Whenever I walk towards the austere building, I’m struck anew by the genius of its placement in a cozy neighborhood where people live, the true life of a city. The idea of sanctuary comes alive between the quiet streets. I’m soothed under the shade of old, twisting oak trees. I take refuge from the sweltering Texas sun by snagging a bench under the high, undulating awnings outside, or by opening a tall glass door to the Menil itself, flowing with cool air and natural light filtered by means of louvers, skylights, and massive windows.

A Walking Contradiction, Part One

My parents raised me for fourteen years. No more, no less. That may seem like an odd thing to say but it’s true. Some kids don’t get that much time. All you have to do is go to the grocery store or a fast food place to find out what I mean. Shifty eyes, mumbled grunts, manners in retreat, unclean hands, inability to count change. I’m grateful for the fourteen good years of proper parenting I had. Then Jack Kerouac took over. He was a lousy parent. As suburban shamans go, you couldn’t do better. Jack Kerouac, writer and former football star, was a game-changer.

It was a gala affair, not only because we’d been gone for so many weeks and reunions were in order, but because it was the October birthday celebration of both of the wives of our triumvirate of couples. With my husband’s gracious permission and assistance, I went all out: a champagne toast; artichokes with lemon-thyme butter for a first course; the loveliest cut of tenderloin; the ripest, richest Bordeaux; the most jubilantly-English flavors of Stilton and Cheshire for the cheese course; and a silver compote of succulent dried apricots and dates to follow it ‘round the table. 

And the pièce de résistance: an absolutely decadent steamed ginger pudding that had been simmering maddeningly away on the back burner all afternoon in a little antique mold. If I’ve ever been proud of anything in my life, it was that pudding.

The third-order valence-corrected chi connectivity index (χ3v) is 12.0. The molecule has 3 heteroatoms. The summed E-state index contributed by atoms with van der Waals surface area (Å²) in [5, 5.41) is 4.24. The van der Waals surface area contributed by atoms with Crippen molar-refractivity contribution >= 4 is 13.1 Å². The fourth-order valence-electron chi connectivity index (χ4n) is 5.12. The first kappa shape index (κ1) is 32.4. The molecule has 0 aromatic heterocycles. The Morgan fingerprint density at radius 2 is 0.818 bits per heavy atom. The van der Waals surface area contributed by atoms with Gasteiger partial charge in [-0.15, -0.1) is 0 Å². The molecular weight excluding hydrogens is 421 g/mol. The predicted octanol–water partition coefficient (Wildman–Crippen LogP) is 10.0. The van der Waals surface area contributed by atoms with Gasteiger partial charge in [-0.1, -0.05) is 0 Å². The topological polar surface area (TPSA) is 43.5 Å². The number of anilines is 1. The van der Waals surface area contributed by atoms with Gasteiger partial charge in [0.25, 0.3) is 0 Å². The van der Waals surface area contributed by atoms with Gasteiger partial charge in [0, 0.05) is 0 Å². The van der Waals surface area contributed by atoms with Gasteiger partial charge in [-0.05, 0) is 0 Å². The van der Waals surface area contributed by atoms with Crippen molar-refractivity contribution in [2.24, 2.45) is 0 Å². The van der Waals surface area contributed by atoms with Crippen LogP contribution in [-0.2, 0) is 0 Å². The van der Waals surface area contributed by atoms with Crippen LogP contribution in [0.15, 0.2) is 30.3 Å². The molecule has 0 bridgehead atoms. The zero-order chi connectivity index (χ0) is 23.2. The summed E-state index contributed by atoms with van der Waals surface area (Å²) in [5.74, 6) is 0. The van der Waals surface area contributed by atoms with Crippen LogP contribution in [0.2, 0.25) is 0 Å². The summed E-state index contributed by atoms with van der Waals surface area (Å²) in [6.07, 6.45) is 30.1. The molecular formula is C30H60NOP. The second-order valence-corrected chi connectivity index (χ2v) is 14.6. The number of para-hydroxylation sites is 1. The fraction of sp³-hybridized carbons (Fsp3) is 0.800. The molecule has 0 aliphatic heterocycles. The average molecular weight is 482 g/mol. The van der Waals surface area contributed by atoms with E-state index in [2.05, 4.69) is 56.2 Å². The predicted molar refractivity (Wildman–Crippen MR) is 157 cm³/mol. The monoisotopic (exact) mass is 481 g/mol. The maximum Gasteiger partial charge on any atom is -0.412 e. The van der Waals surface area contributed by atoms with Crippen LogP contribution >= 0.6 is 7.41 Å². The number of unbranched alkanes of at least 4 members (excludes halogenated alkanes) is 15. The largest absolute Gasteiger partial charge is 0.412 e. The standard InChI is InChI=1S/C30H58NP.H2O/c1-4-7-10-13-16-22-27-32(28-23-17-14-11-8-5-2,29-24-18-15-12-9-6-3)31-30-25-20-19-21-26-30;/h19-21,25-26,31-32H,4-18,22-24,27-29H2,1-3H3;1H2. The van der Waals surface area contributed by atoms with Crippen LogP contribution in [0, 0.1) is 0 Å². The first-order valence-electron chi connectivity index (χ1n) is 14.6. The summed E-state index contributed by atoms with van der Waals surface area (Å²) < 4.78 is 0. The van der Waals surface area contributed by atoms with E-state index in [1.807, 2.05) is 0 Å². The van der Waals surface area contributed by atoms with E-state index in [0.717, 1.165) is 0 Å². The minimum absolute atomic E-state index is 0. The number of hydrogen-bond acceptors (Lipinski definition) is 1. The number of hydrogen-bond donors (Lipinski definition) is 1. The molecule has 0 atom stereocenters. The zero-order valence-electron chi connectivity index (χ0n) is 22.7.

“I read a book that I think you would really like,” a friend said while I cut his hair.

“Oh yeah? What's it called?” I asked.

“[mumble, mumble, something] Little League,” he said, or at least that's what I heard him say.

“What?” I asked, wondering why he thought I would ever enjoy a book about baseball (I’m not exactly Sporty Spice).

Little Bee,” he clarified.

I need more than just the impromptu ambush of art to learn rest. I need Sabbath rhythms that provide a planned departure from the world of cacophony and aggression. As of late, one of my best teachers of this practice has been cooking recipes in which time is the main ingredient. In any given week, this could be the ever-hungry Amish sourdough starter I was feeding and constantly baking in the spring, or my always unpredictable batches of ginger beer, which once exploded from over-fermentation but more recently went straight to mold-growing due to some undetermined problem with the yeast. This last weekend, it was the Indian stew I spent four hours making on Friday night, then left in the fridge until friends came for lunch on Sunday.